Clinical assessment and mechanism of injury may underestimate injury severity by 30% 8. There is some e...
The CT severity index (CTSI) is based on findings from an enhanced CT scan to assess the severity of acute pancreatitis. The severity of acute pancreatitis CT findings has been found to correlate well with clinical indices of severity.
The CT severity index sums two scores:
Balthazar score: g...
The cupola sign is seen on a supine chest/abdominal radiograph in the presence of pneumoperitoneum.
It refers to non-dependent gas that rises within the abdominal cavity of the supine patient to accumulate underneath the central tendon of the diaphragm in the midline. It is seen as lucency ove...
The cystic duct connects the neck of the gallbladder to the common hepatic duct (CHD), draining bile to and from the biliary tree.
The confluence of the cystic duct and the common hepatic duct forms the common bile duct (CBD). The cystic duct is approximately 2-3 cm long and 2-3 ...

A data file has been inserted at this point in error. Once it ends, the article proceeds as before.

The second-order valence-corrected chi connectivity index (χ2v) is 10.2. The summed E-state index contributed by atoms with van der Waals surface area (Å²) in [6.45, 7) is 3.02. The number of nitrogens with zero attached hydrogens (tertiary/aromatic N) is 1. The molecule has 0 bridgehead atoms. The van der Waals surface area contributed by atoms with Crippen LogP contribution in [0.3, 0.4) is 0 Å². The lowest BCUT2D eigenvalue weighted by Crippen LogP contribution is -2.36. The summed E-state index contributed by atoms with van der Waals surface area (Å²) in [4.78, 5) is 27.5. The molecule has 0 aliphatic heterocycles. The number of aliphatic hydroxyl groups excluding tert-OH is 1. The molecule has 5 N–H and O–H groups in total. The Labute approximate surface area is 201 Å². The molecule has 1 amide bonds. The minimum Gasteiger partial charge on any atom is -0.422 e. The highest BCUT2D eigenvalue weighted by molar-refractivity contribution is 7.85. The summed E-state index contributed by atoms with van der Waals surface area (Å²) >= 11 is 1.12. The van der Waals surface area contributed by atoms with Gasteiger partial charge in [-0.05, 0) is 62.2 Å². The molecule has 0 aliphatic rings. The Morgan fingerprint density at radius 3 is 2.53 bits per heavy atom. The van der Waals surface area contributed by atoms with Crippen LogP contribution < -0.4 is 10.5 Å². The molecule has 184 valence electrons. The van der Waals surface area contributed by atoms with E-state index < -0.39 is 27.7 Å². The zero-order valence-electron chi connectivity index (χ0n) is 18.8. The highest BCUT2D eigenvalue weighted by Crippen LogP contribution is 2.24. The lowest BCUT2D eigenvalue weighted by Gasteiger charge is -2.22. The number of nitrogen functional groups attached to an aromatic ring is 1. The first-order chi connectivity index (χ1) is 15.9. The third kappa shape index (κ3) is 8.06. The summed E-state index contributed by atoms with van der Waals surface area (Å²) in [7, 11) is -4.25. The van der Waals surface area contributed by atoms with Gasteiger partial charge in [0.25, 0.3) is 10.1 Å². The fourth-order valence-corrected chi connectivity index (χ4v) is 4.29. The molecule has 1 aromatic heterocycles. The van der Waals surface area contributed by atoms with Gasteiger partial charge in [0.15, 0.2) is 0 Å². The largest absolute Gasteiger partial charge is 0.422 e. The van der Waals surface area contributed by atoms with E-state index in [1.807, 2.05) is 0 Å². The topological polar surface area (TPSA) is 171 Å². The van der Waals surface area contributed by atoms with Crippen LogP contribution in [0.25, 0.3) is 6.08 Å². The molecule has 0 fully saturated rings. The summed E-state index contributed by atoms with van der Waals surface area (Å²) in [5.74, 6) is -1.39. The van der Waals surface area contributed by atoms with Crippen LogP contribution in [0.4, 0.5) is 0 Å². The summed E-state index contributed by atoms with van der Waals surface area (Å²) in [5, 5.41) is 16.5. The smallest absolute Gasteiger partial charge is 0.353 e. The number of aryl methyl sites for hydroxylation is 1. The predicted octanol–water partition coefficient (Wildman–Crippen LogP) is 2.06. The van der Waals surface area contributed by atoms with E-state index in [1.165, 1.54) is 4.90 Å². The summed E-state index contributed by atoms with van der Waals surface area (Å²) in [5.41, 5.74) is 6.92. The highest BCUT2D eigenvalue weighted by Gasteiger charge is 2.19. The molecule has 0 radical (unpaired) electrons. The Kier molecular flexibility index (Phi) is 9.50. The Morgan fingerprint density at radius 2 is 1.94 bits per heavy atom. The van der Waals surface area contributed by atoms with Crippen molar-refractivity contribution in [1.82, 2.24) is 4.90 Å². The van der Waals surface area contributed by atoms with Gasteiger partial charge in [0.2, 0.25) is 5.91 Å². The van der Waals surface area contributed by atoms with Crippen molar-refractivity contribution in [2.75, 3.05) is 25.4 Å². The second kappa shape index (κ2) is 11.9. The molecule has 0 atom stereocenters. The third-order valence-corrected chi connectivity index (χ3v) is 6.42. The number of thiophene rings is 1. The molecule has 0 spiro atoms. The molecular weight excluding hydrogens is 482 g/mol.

Cystic fibrosis (CF), also called mucoviscidosis, is an autosomal recessive genetic disease that affects the exocrine function of the lungs, liver, pancreas, small bowel, sweat glands, and the male genital system 11. resulting in progressive disability and multisystem failure. This article is a ...
Abdominal manifestations in cystic fibrosis (CF) are common, varied and nearly all organ systems can be affected, and it should be remembered that only 39% of patients with cystic fibrosis have pulmonary symptoms as their sole complaint 1. Not only that, but 7% of cystic fibrosis patients do not...
The differential for cystic lesions of the pancreas includes:
intraductal papillary mucinous neoplasm (IPMN)
serous cystadenoma uncommonly uni/macrolocular
simple pancreatic cyst
pancreatic cysts occur in association with
von Hippel Lindau syndrome
A mnemonic for causes of cystic lesions in the spleen is:
Cystic or necrotic appearing lymph nodes can be caused by a number of infectious, inflammatory or malignant conditions:
squamous cell carcinoma metastases
plasmacytoid T-cell leukemia
acute myeloid leukemia
herpes simplex lymphadenit...
Cystic retroperitoneal lesions can carry a relatively broad differential, which includes:
retroperitoneal lymphatic malformation
retroperitoneal mucinous cystadenoma
retroperitoneal cystic teratoma
retroperitoenal cystic mesothelioma
pseudomyxoma retroperitonei with cystic change
De Garengeot hernias (alternative plural: herniae) are femoral hernias that contain the appendix.